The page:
West Wales News Review — analysis with a sustainability slant

Compost, Covered Crops and Cardiff: Three Essentials for Blaencamel Farm

by Pat Dodd Racher, August 23 2012

It’s a shame that so much school education takes place in classrooms. If all children had to learn to grow food for their families, they would also understand a great deal more about risk, the unpredictable forces of nature, and the sheer hard work required to produce the food in their kitchen cupboards. I can’t help feeling that schools’ ‘health and safety’ anxieties, limiting what children do outside classrooms, have become over-dominant in the UK, because we cannot legislate risk out of existence, and by trying to do so, we restrict children’s participation in the real world they must eventually fit into.

Visits to organic farms in the difficult summer of 2012 are a forceful reminder that we must not take our food for granted. I have a book by J M Stratton and Jack Houghton Brown called Agricultural Records A.D. 220-1977.* The records apply to Britain, and are full of references to famines. In 1125, there was “A year of famine. It began with intense cold in the winter, followed by excessive rain and floods during harvest. “ (p.19) Most years, the chroniclers of the time recorded weather events out of the ordinary, which calls into question the whole concepts of ‘average’ and ‘typical’. In the early 14th century there was “a grievous famine during several years about this time. Perpetual rains and cold weather not only destroyed the harvest, but bred a mortality among the cattle, and raised every kind of food to an enormous price.” (p.27)

There is a modern illusion of agriculture as largely immune from weather, as just another production line, but the illusion depends increasingly on  theft of resources from future generations, theft of soil, water, oil, gas, minerals, and habitats like rain forests. We have monocultures depleting soil nutrients, gas consumed to make nitrogenous fertiliser, agrochemicals dependent on the petrochemical industry, irrigation sucking up water from aquifers faster than it can be replaced.

Organic farmers try to do the opposite, to increase soil fertility year on year, to do without fossil-fuel-dependent synthetic fertilisers and agro-pharmaceuticals, and to collect and re-use as much water as possible.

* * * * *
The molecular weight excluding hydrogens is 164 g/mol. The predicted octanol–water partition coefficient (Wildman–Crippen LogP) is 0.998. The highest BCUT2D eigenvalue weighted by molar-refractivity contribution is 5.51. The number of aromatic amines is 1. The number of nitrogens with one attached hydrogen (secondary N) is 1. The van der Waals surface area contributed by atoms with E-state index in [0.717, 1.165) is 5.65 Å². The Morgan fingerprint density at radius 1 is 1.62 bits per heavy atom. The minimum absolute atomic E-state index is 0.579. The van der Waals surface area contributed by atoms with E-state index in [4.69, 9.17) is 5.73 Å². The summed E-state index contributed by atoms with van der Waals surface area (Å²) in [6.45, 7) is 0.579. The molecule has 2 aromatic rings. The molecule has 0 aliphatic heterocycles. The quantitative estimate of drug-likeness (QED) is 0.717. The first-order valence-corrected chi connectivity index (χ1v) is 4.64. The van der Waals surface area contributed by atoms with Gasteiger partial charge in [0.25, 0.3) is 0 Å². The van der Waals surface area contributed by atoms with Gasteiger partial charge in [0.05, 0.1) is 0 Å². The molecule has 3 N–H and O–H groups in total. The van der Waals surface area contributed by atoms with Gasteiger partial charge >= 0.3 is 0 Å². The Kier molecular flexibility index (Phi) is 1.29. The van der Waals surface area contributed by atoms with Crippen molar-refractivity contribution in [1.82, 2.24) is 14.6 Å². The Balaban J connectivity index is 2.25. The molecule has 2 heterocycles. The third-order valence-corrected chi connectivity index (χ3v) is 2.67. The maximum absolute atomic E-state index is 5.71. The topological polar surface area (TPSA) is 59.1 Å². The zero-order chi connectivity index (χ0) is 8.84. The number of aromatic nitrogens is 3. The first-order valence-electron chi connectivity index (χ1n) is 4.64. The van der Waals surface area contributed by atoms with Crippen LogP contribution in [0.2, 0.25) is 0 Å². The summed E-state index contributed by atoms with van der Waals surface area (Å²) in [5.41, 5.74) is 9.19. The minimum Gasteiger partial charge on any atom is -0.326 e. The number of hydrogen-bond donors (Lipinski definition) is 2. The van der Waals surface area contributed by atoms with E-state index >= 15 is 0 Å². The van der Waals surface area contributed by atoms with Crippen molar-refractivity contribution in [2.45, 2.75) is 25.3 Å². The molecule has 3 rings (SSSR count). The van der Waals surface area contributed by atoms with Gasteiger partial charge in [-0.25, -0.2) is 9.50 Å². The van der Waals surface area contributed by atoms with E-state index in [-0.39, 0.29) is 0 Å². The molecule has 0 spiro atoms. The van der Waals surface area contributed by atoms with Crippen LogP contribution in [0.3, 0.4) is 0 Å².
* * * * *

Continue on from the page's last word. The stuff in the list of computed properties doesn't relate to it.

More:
Blaencamel Farm

Peter Segger explains the composting process to the group organised by the Federation of City Farms and Community Gardens.

Peter Segger OBE has farmed organically since 1974. He and Anne Evans run the 50 or so acres of Blaencamel Farm at Cilcennin, south of Aberaeron in Ceredigion. The landscape in the little valley of the Nant Camel, a tributary of the Aeron river, is wooded and secluded. The fields are small, enclosed with belts of shrubs and trees providing varied habitats for wildlife. Vegetables are grown on about 15 acres annually, and in addition there are polytunnels on one acre. The Prince of Wales visited recently, such is the reputation that Peter and Anne have built.

The compost preparation yard is next to the polytunnels. The ingredients are green manure crops grown on the farm, chipped hedge cuttings and waste from the polytunnels, and stable manure obtained locally. The compost, mixed by machine, is a key reason why levels of organic matter in the soil continue to rise, making it more fertile. Compost making is a scientific process and is managed as such.

Our visit on August 19th, organised by Rupert Dunn of the Federation of City Farms and Community Gardens, followed walks around Glebelands Nursery and Troed y Rhiw Farm, reported in the posts ‘Local Food for Cardigan: Glebelands’ Tough Challenge’ and ‘Troed y Rhiw Incubates Relocalisation Skills’. Blaencamel is by far the longest established of the three farms, and Peter and Anne have become gurus of organic production.

Compost in neat lines, albeit wetter than ideal because of recent heavy rains.